In the 1980’s-1990 churches began offering what I call “age-segregated” ministries. Instead of having children and youth attend the worship gathering, we created “kids church” and “youth church” (although usually with a much edgier name) that ran concurrently with the main gathering. However, now that these children are adults, we recognize that 77 percent of them have left the church and don’t show any signs of returning. This generation has left the church in greater numbers any other previous generation. Ironically, we have done more to cater to this generation than ever before. The data is clear. This model may have been more convenient for families at the time, yet it has not led to long-term faith commitments. Here is why – when we sent kids/youth to their own services we unintentionally communicated: 1) Church is not relevant; 2) you don’t belong here; 3) you are supposed to go where your friends go.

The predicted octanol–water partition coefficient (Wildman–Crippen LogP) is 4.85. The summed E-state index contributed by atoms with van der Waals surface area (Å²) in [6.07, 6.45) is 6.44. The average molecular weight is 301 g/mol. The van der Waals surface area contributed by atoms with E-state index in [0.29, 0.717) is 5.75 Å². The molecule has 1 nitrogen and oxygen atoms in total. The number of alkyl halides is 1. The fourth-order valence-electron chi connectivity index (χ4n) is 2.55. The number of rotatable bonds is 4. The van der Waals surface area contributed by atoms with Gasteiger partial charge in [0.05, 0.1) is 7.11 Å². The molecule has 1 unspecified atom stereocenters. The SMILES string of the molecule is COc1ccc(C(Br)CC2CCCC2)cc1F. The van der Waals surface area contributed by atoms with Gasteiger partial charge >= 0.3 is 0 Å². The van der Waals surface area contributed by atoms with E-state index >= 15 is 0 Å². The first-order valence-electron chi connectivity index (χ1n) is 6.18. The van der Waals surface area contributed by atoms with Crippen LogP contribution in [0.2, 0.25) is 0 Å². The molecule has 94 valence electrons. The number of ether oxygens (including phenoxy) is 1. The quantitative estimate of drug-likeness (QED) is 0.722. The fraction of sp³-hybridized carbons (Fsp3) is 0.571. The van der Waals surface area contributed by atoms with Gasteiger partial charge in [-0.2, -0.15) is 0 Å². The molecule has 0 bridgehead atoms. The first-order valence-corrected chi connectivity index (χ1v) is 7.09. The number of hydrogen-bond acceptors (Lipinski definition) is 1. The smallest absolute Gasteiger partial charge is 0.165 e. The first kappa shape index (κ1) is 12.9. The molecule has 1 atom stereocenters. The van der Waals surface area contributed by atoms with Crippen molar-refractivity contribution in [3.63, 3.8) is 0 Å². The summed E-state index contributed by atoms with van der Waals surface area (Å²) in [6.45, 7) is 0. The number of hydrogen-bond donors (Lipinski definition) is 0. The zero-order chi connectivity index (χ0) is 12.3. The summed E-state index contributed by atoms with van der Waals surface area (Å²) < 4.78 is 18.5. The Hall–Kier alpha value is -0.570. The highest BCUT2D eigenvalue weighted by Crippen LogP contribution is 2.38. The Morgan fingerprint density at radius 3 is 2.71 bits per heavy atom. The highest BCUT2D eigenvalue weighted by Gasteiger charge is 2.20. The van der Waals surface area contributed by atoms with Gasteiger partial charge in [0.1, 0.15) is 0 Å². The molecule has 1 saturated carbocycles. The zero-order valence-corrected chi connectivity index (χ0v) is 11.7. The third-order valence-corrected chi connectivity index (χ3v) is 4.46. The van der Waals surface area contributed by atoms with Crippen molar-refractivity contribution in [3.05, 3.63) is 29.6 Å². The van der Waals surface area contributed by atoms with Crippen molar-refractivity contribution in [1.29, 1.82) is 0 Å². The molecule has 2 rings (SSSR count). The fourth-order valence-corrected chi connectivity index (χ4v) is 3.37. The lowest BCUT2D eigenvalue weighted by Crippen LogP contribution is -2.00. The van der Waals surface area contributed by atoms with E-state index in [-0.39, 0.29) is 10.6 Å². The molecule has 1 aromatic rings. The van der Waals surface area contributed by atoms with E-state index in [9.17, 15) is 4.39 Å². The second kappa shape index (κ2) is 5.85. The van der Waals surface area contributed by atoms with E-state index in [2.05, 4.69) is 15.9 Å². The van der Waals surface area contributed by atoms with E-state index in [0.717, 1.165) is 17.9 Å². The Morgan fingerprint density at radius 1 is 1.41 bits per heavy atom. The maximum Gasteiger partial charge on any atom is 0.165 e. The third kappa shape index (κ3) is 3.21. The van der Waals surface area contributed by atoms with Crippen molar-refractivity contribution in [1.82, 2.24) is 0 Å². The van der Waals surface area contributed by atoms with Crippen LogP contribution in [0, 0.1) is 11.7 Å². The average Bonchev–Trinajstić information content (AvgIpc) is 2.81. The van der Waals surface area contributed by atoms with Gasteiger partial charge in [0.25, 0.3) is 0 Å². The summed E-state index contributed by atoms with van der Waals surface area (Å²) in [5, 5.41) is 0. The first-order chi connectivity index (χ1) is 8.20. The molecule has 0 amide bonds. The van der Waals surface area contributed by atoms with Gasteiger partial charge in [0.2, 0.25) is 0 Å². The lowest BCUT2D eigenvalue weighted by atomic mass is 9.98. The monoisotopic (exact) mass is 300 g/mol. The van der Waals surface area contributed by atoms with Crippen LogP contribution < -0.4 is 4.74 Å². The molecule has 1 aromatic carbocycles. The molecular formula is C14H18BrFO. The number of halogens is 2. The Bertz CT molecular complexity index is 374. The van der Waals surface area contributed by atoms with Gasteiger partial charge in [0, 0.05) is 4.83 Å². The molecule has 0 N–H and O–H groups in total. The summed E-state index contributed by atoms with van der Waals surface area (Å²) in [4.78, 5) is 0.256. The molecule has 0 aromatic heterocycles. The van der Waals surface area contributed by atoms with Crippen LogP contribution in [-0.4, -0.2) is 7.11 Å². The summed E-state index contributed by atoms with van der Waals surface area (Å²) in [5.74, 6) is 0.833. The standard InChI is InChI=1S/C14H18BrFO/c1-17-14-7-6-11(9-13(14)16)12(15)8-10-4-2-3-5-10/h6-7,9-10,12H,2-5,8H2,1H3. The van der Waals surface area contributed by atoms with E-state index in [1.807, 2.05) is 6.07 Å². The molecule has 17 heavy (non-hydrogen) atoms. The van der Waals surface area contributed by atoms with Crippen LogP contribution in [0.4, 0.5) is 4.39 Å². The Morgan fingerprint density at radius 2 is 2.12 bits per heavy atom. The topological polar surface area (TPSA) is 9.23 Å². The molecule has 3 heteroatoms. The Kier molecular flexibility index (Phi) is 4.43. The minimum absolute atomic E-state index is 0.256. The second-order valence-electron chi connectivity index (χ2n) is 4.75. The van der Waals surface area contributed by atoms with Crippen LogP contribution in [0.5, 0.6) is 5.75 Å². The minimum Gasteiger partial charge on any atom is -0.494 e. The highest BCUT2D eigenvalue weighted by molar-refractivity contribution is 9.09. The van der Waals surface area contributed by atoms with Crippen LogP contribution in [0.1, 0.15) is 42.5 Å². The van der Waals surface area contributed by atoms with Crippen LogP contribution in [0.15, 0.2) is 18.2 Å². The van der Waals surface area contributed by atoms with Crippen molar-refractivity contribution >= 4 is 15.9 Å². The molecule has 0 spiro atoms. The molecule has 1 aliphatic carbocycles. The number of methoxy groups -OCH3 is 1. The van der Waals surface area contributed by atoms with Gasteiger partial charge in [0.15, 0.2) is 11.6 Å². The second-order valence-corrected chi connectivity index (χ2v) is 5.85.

To address this, we have elected to have youth/children be part of our one main worship service. This creates an environment for observational learning and belonging. In short, kids learn to worship, pray, sing and give because they observe a community that models and does these things.
When culture changes faster than the church, then the church is on the road to irrelevance. These five disruptive changes need to be taken seriously, lest we find ourselves not only irrelevant but on the verge of extinction.